Years ago, I had read Daniel Keyes' Flowers for Algernon. I left out the end because I could make out it was too sad and depressing. The novel was made into a film Charly, in 1968 with minor changes and fetched for actor Cliff Robertson who played the title role of the slightly mentally retarded factory worker, the Academy Award for Best Actor in a Leading Role.
When Koushik Roy's (German Star of India at the Stuttgart Festival winner) directorial debut Apna Asmaan began to unfold on screen, and I heard the 15-year-old Buddhiraj's (Dhruv) cheerful, out-of-tune refrain of We Shall Overcome on the soundtrack, my mind went back to Charly from Flowers for Algernon. I was almost beginning to think that this film was an intelligent plagiarization of Daniel Keyes' controversial novel. It is not. Director Koushik Roy decided to base this film on the real-life experience of having fathered his autistic, 17-year-old younger son.
Apna Asmaan is not only about the vulnerability of a slightly mentally retarded child who is an artist of talent but cannot cope with the business of leading the life of a normal child. It is also a scathing attack on urban Indian parents who cannot accept a child who is 'differently abled' as Dr. Sen rightly comments, try to push him beyond his limitations and choose to drown their grief in a large deep pool of self-pity.
The film takes serious potshots at our ruthlessly brutal social system that ignores a good-hearted, innocent child even on a festive day like Holi just because he does not 'belong' to the mainstream. The academic system has no place for his kind either and his parents are advised to institutionalize him. His parents' married life is on shaky ground. Then, thanks to Dr. Sathya (Anupam Kher), a dubious scientist who claims to have discovered an injection that can reverse brain disabilities, his desperate father gives him the miracle injection. It turns him into a mathematical genius within minutes. But there is a catch – he loses his memory completely and cannot recognize his parents. The injection has also damaged the part of the brain responsible for our emotional sensitivity, feelings of love, belonging, nostalgia, and so on.
The very world that turned its back on him when he was differently abled now turns him into a money-churning machine, not knowing that the once-naïve and innocent boy with the heart and brain of a child is already a machine. His life, his mindset, his persona and his name, everything changes towards material affluence and national fame. His parents' lives also change forever. They discover their lost love for each other and at the same time, are shocked to see the dramatic change in their son who has turned into a cold-blooded, murderous and greedy maniac with the brain of a genius. What happens then? It would be unfair to give out the climax at this point but suffice to say that Apna Asmaan is an eye-opener for all of us who live in a jet-paced world of affluence, greed and one-upmanship where emotions take a backseat, parents suffocate their children in the name of love and genius is given a brand identity.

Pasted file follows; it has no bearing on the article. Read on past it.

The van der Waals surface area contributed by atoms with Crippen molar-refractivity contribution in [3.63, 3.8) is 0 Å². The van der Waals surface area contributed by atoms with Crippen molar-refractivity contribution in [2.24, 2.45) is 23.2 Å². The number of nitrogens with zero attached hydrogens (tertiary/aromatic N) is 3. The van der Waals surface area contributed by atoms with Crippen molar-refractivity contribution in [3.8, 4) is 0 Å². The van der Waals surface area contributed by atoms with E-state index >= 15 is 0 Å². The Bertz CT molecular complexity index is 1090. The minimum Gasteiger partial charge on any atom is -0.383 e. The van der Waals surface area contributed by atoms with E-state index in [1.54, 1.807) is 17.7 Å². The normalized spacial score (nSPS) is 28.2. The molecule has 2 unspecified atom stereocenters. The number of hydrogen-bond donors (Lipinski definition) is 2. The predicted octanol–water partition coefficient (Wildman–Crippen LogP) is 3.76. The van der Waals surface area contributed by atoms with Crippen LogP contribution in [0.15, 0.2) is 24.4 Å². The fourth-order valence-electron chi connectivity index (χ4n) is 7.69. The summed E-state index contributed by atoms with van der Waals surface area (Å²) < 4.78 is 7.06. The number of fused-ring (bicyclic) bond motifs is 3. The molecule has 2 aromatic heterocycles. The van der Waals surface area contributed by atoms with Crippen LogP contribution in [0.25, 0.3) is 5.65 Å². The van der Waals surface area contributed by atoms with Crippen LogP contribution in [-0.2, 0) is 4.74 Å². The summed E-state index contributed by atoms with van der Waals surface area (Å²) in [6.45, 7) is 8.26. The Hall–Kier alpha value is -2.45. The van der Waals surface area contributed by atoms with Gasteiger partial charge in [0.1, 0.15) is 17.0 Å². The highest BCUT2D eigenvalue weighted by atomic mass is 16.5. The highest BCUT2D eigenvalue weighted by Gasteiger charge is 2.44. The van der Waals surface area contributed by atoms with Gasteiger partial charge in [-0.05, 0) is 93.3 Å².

Buddhiraj's father, a UP-ite, is a plastic goods salesman and his frame of reference in everything gets back to plastic. Roy gave the father's character this vocation with designed intent. "Love is plastic, it never dies but only gets recycled again and again," says Ravi to his wife as they dine at their favourite restaurant after a long time. This constant falling back on everything 'plastic' underscores the plasticity of contemporary urban life where parenthood, genius, relationships, love, success, have turned into synthetic, man-made plastic. Juxtapose this against Dhruv's constant refrain of Hum Honge Kamyaab and the message comes across, loud and clear, blurring the line between who we consider 'normal' and who we don't.
The film is structured as a straightforward narrative that often dips into the psyche of the 15-year-old Buddhiraj through scary nightmares that often extend to similar nightmares experienced by his parents. Dhruv Piyush Panjuani, who makes his debut as Buddhiraj-Aryabhatta, is outstanding. He brings out the dramatic change in character with incredible smoothness, turning from an innocent, slightly mentally retarded boy to the scheming, cold-blooded, cruel and murderous young man. He acting is defined by a near-perfect sense of timing. Irrfan Khan whose character is also heavily shaded between white and black, gives a brilliant performance while Shobhana could have cut out the over-weepy bit. Rajat Kapoor plays the doctor-friend with his signature style, while Anupam Kher is wasted in a role he could have done without.
Cinematographer Barun Mukherjee strikes the right fusion between aesthetics and technical finesse. But the music by Lesley Lewis is a bit too loud and the songs, except the telling title song, could have been scissored out in a film like this. Does the technology match the disturbing content? It does, and perhaps that is why the editing seems a bit too jerky at times and the sound design too loud.
Apna Asmaan is not for entertainment. It disturbs you and educates you about aspects of life that you do not read in books and rarely get to watch on television or in cinema. Koushik Roy makes a promising debut with this insight into our own little bits and pieces of a mental skyline that is growing smaller with every passing day.